MBA Students Show Solidarity

A group of Master of Business Administration students dressed in all black to demonstrate their solidarity with black victims of police brutality during two gatherings at the McDonough School of Business on Oct. 6.

The students engaged in two moments of silence at 12:30 p.m. and 5:30 p.m. to accommodate students’ different schedules.

Police brutality was brought to the forefront of the national consciousness when Tulsa police officer Betty Shelby shot Terence Crutcher on Sept. 16 and police officers shot Keith Lamont Scott in Charlotte on Sept. 20 sparking national outrage.

The protest, called the McDonough Blackout Initiative, was sponsored by the Georgetown Black MBA Association, diversity network the Consortium for Graduate Study and Management and the MBA Student Government Association.

The Blackout Initiative was inspired by similar demonstrations at MBA programs across the country, including the University of Pennsylvania’s Wharton School, New York University’s Stern School and Columbia University’s Columbia Business School.

According to Black MBA Association President Jonathan Owhe Jr. (GRD ’17), the initiative aims to show that members of the Georgetown MBA community stand in solidarity for victims of police brutality.

“What we have recently seen in the MBA community and also in the U.S. in general is organizations coming forward and trying to show the police brutality that is current across America is not right and needs to be addressed,” Owhe said.

The MSB administration supported the demonstration. Interim Dean of the McDonough School of Business Rohan Williamson said the event was a constructive way of examining police brutality.

“It is not surprising that our students have elected to confront a difficult issue in a positive way that helps to bring our greater community together,” Williamson wrote in an email to MSB faculty and staff supporting the initiative. “Georgetown University has long valued fighting for social justice, being at the forefront of important national issues, and living as women and men for others.”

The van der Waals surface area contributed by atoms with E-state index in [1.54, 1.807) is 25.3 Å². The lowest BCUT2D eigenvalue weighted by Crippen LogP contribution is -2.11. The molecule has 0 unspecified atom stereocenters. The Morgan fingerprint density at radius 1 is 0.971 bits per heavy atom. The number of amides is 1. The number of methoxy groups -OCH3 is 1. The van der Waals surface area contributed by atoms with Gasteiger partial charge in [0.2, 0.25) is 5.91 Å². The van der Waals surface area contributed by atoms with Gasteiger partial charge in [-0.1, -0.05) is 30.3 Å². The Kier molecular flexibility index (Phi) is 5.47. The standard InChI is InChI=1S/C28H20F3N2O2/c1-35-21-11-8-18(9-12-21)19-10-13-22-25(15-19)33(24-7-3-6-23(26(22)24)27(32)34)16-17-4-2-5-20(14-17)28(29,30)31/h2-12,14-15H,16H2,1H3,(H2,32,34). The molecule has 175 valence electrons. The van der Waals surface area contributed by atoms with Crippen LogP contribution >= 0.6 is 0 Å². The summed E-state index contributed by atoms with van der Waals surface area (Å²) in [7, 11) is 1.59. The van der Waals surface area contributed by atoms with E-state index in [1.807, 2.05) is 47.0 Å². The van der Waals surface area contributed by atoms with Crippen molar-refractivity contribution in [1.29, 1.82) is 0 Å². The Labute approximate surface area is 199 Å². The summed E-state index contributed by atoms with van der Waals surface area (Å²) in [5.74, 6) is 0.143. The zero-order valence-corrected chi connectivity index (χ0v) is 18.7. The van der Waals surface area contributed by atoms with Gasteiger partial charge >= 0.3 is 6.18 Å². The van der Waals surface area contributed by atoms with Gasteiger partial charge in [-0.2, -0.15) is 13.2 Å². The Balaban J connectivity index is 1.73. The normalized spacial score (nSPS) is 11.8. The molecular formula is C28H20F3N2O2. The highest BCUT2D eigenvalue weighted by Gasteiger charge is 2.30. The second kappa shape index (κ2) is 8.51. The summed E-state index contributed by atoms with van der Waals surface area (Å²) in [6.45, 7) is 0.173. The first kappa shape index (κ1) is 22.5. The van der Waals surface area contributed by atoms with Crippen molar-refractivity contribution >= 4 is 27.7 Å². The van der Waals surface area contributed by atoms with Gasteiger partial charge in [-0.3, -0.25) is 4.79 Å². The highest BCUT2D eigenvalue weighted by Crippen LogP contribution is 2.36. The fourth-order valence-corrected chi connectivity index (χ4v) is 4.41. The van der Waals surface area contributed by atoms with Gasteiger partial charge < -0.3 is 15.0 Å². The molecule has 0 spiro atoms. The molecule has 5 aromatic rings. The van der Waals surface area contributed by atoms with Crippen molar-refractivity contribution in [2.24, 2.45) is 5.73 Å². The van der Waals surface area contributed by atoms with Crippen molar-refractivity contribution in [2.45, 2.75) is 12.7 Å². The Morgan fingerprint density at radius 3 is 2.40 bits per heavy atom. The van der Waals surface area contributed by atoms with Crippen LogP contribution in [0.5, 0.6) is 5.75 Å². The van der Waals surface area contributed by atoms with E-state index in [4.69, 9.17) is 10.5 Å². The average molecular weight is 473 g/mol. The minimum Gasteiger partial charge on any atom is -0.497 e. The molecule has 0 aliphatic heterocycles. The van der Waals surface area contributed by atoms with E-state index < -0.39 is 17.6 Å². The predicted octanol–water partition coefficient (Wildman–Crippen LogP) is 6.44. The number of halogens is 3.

MBA Student Government Association Vice President of Diversity and Inclusion Aisha Saber (GRD ’17) said the Georgetown MBA students joined with other MBA programs in promoting the #MBAsOpenUp campaign on Twitter, using the hashtag to spread awareness of injustice toward the black community.
Saber said the MBA Student Government Association stands against racial injustice.

“We strongly believe in the fragility and preciousness of every person’s life,” Saber wrote in the email to the McDonough community inviting students and faculty to take part in the protest. “Therefore, we endeavor to protest the killings of these unarmed human beings.”

In addition to joining the #MBAsOpenUp campaign, Owhe said Georgetown MBA student groups would be hosting community service events aimed at opening dialogue between police and local Washington, D.C. communities.

“We plan to have a community service event that will be more so related to where we can bring an awareness to police brutality and try to help out the African-American community,” Owhe said.

Owhe said he was pleased with the progress Georgetown has made so far in addressing racial injustices.

“I think Georgetown has come a long way,” Owhe said. “The things that we have seen the Georgetown community doing with reparations and also with the support we received when we were trying to launch this event has been amazing and shows Georgetown’s community is aware and is supportive of us.”

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